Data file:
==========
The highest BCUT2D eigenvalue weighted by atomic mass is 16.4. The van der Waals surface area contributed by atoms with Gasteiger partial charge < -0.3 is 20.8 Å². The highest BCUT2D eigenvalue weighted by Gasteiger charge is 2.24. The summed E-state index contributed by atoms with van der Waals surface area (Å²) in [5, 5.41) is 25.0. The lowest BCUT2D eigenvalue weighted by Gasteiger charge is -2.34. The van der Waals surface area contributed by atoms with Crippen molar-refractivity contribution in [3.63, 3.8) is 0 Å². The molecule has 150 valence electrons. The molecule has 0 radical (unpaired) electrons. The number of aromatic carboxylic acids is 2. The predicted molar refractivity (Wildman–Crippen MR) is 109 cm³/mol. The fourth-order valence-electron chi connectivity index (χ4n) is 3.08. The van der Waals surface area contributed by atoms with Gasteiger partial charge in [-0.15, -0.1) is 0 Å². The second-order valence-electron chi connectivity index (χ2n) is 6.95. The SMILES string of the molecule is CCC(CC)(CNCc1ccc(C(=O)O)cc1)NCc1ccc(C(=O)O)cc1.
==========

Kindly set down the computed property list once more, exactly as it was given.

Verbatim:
The highest BCUT2D eigenvalue weighted by atomic mass is 16.4. The van der Waals surface area contributed by atoms with Gasteiger partial charge < -0.3 is 20.8 Å². The highest BCUT2D eigenvalue weighted by Gasteiger charge is 2.24. The summed E-state index contributed by atoms with van der Waals surface area (Å²) in [5, 5.41) is 25.0. The lowest BCUT2D eigenvalue weighted by Gasteiger charge is -2.34. The van der Waals surface area contributed by atoms with Crippen molar-refractivity contribution in [3.63, 3.8) is 0 Å². The molecule has 150 valence electrons. The molecule has 0 radical (unpaired) electrons. The number of aromatic carboxylic acids is 2. The predicted molar refractivity (Wildman–Crippen MR) is 109 cm³/mol. The fourth-order valence-electron chi connectivity index (χ4n) is 3.08. The van der Waals surface area contributed by atoms with Gasteiger partial charge in [-0.15, -0.1) is 0 Å². The second-order valence-electron chi connectivity index (χ2n) is 6.95. The SMILES string of the molecule is CCC(CC)(CNCc1ccc(C(=O)O)cc1)NCc1ccc(C(=O)O)cc1.